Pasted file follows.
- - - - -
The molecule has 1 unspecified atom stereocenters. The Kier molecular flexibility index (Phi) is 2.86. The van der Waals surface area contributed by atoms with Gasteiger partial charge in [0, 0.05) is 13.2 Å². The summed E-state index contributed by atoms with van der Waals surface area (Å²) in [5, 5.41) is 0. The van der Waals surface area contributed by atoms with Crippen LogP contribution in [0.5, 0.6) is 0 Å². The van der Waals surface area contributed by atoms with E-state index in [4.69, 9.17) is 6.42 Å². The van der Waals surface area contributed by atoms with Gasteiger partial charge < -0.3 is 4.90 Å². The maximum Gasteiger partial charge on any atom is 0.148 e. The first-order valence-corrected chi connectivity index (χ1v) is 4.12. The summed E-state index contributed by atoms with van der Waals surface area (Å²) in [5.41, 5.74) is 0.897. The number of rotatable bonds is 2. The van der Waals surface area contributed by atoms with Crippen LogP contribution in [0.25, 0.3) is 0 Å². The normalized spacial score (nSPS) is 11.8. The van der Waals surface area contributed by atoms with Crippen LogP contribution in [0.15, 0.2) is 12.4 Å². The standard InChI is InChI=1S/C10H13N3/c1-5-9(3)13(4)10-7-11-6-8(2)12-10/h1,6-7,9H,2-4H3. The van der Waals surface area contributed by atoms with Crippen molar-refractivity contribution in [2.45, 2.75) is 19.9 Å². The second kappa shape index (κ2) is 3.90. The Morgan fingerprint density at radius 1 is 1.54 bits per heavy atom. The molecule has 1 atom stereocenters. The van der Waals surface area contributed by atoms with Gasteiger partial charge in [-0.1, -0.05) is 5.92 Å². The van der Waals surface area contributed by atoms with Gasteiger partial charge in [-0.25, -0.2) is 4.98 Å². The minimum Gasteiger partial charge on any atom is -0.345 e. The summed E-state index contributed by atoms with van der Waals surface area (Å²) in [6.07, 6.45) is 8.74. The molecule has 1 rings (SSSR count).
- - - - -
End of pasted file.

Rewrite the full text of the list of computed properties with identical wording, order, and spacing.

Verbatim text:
The molecule has 1 unspecified atom stereocenters. The Kier molecular flexibility index (Phi) is 2.86. The van der Waals surface area contributed by atoms with Gasteiger partial charge in [0, 0.05) is 13.2 Å². The summed E-state index contributed by atoms with van der Waals surface area (Å²) in [5, 5.41) is 0. The van der Waals surface area contributed by atoms with Crippen LogP contribution in [0.5, 0.6) is 0 Å². The van der Waals surface area contributed by atoms with E-state index in [4.69, 9.17) is 6.42 Å². The van der Waals surface area contributed by atoms with Gasteiger partial charge < -0.3 is 4.90 Å². The maximum Gasteiger partial charge on any atom is 0.148 e. The first-order valence-corrected chi connectivity index (χ1v) is 4.12. The summed E-state index contributed by atoms with van der Waals surface area (Å²) in [5.41, 5.74) is 0.897. The number of rotatable bonds is 2. The van der Waals surface area contributed by atoms with Crippen LogP contribution in [0.25, 0.3) is 0 Å². The normalized spacial score (nSPS) is 11.8. The van der Waals surface area contributed by atoms with Crippen LogP contribution in [0.15, 0.2) is 12.4 Å². The standard InChI is InChI=1S/C10H13N3/c1-5-9(3)13(4)10-7-11-6-8(2)12-10/h1,6-7,9H,2-4H3. The van der Waals surface area contributed by atoms with Crippen molar-refractivity contribution in [2.45, 2.75) is 19.9 Å². The second kappa shape index (κ2) is 3.90. The Morgan fingerprint density at radius 1 is 1.54 bits per heavy atom. The molecule has 1 atom stereocenters. The van der Waals surface area contributed by atoms with Gasteiger partial charge in [-0.1, -0.05) is 5.92 Å². The van der Waals surface area contributed by atoms with Gasteiger partial charge in [-0.25, -0.2) is 4.98 Å². The minimum Gasteiger partial charge on any atom is -0.345 e. The summed E-state index contributed by atoms with van der Waals surface area (Å²) in [6.07, 6.45) is 8.74. The molecule has 1 rings (SSSR count).